Monday, February 11, 2008

"The Language You Use"

Will labeling Barack Obama "inexperienced" or Hillary Clinton "divisive" (which the Republicans absolutely will have to do in the general) turn off voters who tend to lean Republican?

What will be the effect of this in the battleground states?

From where we're sitting, Obama is inexperienced and Clinton is divisive. And saying so is absolutely fair game. With no downside for the Republicans.


We were struck by Gwen Iffil's recent comments to Tim Russert about the role that language has played in the Democratic Primary with (non-"mainstream"?) voters:

MR. RUSSERT: Gwen, you mentioned William Jefferson Clinton, the former president. He was in Maine, and our NBC affiliate caught up with him there, and this was what he had to say about his role in the campaign thus far.


FMR. PRES. BILL CLINTON: Well, everything I have said has been factually accurate. But a lot of things that were said were factually inaccurate. I did not ever criticize Senator Obama personally in South Carolina. I never criticized him personally.

(End videotape)

MR. RUSSERT: Now, the Obama campaign will say that saying it was "rolling the dice," "risky" or that his position on the war in Iraq was a "fairy tale" was personal criticism. The president differs.

MS. IFILL: You know, there's a real important lesson that's being learned here. Bill Clinton--who you would think would have known the lesson already--figured it out first, which is that you have to be careful in an election like this in the language you use. You have two firsts out here. And so if you make--there are huge groups of people who support each first, women for Hillary--that's roughly--and roughly blacks for Obama.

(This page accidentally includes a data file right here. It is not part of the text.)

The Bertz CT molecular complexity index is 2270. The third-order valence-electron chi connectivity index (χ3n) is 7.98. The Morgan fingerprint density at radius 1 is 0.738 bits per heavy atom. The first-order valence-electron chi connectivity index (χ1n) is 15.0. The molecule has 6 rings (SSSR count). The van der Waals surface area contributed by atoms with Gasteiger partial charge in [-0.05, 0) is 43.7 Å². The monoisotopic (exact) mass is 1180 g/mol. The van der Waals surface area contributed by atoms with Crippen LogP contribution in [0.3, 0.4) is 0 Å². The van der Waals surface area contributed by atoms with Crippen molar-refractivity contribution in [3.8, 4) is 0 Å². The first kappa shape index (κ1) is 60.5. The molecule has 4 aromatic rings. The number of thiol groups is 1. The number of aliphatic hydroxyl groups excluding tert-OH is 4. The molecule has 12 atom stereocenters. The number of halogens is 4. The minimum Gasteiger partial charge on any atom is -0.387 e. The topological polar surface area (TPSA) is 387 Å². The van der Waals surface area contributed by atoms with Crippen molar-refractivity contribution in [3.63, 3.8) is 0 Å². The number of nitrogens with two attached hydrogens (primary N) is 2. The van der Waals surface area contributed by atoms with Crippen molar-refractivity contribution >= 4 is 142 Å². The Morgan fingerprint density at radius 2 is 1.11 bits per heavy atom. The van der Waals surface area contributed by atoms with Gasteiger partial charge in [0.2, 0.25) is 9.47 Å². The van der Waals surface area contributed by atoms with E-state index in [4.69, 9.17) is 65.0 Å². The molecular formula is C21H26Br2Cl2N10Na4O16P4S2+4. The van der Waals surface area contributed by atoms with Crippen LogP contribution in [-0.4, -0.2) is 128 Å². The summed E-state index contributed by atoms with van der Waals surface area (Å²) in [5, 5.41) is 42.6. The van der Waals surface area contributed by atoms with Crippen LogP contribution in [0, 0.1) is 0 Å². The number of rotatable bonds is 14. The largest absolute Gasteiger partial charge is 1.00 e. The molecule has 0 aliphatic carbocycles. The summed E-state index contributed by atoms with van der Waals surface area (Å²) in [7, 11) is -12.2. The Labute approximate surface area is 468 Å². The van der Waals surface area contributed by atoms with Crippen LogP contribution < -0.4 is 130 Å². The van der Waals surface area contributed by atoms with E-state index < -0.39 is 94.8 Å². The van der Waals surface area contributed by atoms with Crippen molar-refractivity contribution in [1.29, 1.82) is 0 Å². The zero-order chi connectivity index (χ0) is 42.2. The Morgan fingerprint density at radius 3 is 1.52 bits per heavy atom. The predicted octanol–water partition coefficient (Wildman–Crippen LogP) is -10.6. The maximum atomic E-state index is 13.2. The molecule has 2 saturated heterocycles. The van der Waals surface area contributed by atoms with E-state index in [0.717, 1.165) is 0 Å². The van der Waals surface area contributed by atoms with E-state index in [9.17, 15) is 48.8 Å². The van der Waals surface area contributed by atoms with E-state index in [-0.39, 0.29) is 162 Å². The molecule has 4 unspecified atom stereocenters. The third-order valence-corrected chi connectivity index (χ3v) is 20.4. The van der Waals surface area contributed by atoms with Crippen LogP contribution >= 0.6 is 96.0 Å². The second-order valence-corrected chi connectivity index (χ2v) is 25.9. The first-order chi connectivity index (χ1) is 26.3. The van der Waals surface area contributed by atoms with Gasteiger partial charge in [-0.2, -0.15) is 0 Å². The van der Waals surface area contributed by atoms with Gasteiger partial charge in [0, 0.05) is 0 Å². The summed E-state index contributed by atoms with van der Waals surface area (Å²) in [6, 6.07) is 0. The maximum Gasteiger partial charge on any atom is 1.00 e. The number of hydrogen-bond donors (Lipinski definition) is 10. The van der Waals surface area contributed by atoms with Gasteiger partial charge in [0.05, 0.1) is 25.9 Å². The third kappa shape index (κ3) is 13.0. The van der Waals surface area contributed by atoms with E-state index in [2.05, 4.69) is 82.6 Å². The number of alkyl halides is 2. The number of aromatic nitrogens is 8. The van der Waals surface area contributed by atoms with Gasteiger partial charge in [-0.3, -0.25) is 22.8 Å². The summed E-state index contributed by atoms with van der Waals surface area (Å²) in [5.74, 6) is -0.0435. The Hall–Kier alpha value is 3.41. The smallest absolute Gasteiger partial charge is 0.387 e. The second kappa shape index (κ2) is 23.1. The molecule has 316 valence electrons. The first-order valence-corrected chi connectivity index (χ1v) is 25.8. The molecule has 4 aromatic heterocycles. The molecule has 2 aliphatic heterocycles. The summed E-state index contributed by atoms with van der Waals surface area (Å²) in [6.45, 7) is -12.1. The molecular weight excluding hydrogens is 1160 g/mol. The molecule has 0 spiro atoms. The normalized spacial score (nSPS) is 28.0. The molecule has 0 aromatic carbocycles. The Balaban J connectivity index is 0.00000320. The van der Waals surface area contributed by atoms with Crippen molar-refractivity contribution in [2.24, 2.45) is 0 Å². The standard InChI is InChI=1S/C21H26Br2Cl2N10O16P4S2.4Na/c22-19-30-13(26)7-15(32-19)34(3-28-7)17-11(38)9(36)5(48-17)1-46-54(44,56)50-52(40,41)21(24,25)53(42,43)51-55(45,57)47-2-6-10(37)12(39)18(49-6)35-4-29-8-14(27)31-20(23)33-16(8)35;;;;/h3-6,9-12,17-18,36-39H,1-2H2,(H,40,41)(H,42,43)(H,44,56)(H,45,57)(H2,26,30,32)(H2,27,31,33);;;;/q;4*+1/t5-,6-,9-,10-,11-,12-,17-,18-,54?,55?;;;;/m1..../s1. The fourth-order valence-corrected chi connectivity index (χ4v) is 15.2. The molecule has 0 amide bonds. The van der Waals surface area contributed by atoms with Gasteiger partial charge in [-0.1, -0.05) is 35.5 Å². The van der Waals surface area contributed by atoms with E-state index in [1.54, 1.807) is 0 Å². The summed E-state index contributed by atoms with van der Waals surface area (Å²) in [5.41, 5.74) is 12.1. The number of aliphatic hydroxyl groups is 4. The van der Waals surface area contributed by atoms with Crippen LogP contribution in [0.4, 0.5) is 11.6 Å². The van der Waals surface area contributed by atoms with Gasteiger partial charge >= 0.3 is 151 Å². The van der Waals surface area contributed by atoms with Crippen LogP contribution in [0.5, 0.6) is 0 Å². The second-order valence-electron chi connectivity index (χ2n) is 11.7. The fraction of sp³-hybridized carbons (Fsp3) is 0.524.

Here's a problem. They hear things which mainstream voters might not hear. They hear offense; they hear insult. Bill Clinton found that out. He said something, whether you believe what--it was innocent or not, but he said something which struck a tone with a lot of African-American voters, and he's been trying to make it up ever since.

The same problem exists, however, for people who are supporters or just observers of the Clinton campaign, which is you make the slightest comment--there's a, there's a great--I get e-mails from them every day. There's a great groundswell sub rosa argument among women, who feel that this election is being unfairly taken from them; feminists who hear every insult, which is, you know, we heard what happened this week on NBC with the reporter who made the comment about Chelsea. That sort of thing starts to--it just starts a little roll going among people who are feeling aggrieved anyway. So if you make a comment and you say, "Barack Obama, he's a kid," or "Barack Obama, he's like Jesse Jackson," that rings a bell in the ears of a lot of African-American voters and other supporters of Barack Obama. If you make a sexist or demeaning comment about a woman, that also strikes a bell among a lot of women voters. And that's the problem in a tipping-point election, when any, any version of that kind of insult can affect the outcome probably more than the superdelegates.

Food for thought for the Republican Party going into the general election.